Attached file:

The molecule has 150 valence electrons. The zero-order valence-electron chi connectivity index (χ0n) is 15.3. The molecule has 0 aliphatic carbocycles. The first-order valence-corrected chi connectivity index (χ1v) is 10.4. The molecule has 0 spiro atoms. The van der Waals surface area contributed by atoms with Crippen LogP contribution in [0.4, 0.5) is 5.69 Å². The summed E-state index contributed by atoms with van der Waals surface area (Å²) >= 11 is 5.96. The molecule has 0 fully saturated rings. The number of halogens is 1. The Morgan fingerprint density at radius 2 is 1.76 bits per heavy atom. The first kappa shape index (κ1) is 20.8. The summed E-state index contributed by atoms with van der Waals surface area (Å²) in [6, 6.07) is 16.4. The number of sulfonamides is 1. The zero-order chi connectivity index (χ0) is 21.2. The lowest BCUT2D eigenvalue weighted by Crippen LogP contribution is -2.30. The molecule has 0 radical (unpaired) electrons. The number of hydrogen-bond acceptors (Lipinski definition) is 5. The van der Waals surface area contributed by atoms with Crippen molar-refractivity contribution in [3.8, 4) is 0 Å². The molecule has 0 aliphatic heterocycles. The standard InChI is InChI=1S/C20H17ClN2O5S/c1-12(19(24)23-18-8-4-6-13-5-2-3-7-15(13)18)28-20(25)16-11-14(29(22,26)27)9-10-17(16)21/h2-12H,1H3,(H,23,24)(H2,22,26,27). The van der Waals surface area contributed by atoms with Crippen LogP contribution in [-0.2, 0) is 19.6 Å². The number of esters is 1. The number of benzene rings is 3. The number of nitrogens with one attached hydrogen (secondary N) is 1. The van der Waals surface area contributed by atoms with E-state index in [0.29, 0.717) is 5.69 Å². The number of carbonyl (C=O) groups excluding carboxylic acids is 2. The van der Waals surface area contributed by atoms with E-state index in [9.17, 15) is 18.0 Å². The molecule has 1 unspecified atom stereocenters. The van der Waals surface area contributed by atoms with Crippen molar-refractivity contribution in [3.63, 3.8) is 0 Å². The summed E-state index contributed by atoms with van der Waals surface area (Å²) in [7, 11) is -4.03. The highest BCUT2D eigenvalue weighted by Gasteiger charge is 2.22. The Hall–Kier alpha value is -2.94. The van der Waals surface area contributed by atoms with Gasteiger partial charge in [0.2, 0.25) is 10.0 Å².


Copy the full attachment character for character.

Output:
The molecule has 150 valence electrons. The zero-order valence-electron chi connectivity index (χ0n) is 15.3. The molecule has 0 aliphatic carbocycles. The first-order valence-corrected chi connectivity index (χ1v) is 10.4. The molecule has 0 spiro atoms. The van der Waals surface area contributed by atoms with Crippen LogP contribution in [0.4, 0.5) is 5.69 Å². The summed E-state index contributed by atoms with van der Waals surface area (Å²) >= 11 is 5.96. The molecule has 0 fully saturated rings. The number of halogens is 1. The Morgan fingerprint density at radius 2 is 1.76 bits per heavy atom. The first kappa shape index (κ1) is 20.8. The summed E-state index contributed by atoms with van der Waals surface area (Å²) in [6, 6.07) is 16.4. The number of sulfonamides is 1. The zero-order chi connectivity index (χ0) is 21.2. The lowest BCUT2D eigenvalue weighted by Crippen LogP contribution is -2.30. The molecule has 0 radical (unpaired) electrons. The number of hydrogen-bond acceptors (Lipinski definition) is 5. The van der Waals surface area contributed by atoms with Crippen molar-refractivity contribution in [3.8, 4) is 0 Å². The molecule has 0 aliphatic heterocycles. The standard InChI is InChI=1S/C20H17ClN2O5S/c1-12(19(24)23-18-8-4-6-13-5-2-3-7-15(13)18)28-20(25)16-11-14(29(22,26)27)9-10-17(16)21/h2-12H,1H3,(H,23,24)(H2,22,26,27). The van der Waals surface area contributed by atoms with Crippen LogP contribution in [-0.2, 0) is 19.6 Å². The number of esters is 1. The number of benzene rings is 3. The number of nitrogens with one attached hydrogen (secondary N) is 1. The van der Waals surface area contributed by atoms with E-state index in [0.29, 0.717) is 5.69 Å². The number of carbonyl (C=O) groups excluding carboxylic acids is 2. The van der Waals surface area contributed by atoms with E-state index in [9.17, 15) is 18.0 Å². The molecule has 1 unspecified atom stereocenters. The van der Waals surface area contributed by atoms with Crippen molar-refractivity contribution in [3.63, 3.8) is 0 Å². The summed E-state index contributed by atoms with van der Waals surface area (Å²) in [7, 11) is -4.03. The highest BCUT2D eigenvalue weighted by Gasteiger charge is 2.22. The Hall–Kier alpha value is -2.94. The van der Waals surface area contributed by atoms with Gasteiger partial charge in [0.2, 0.25) is 10.0 Å².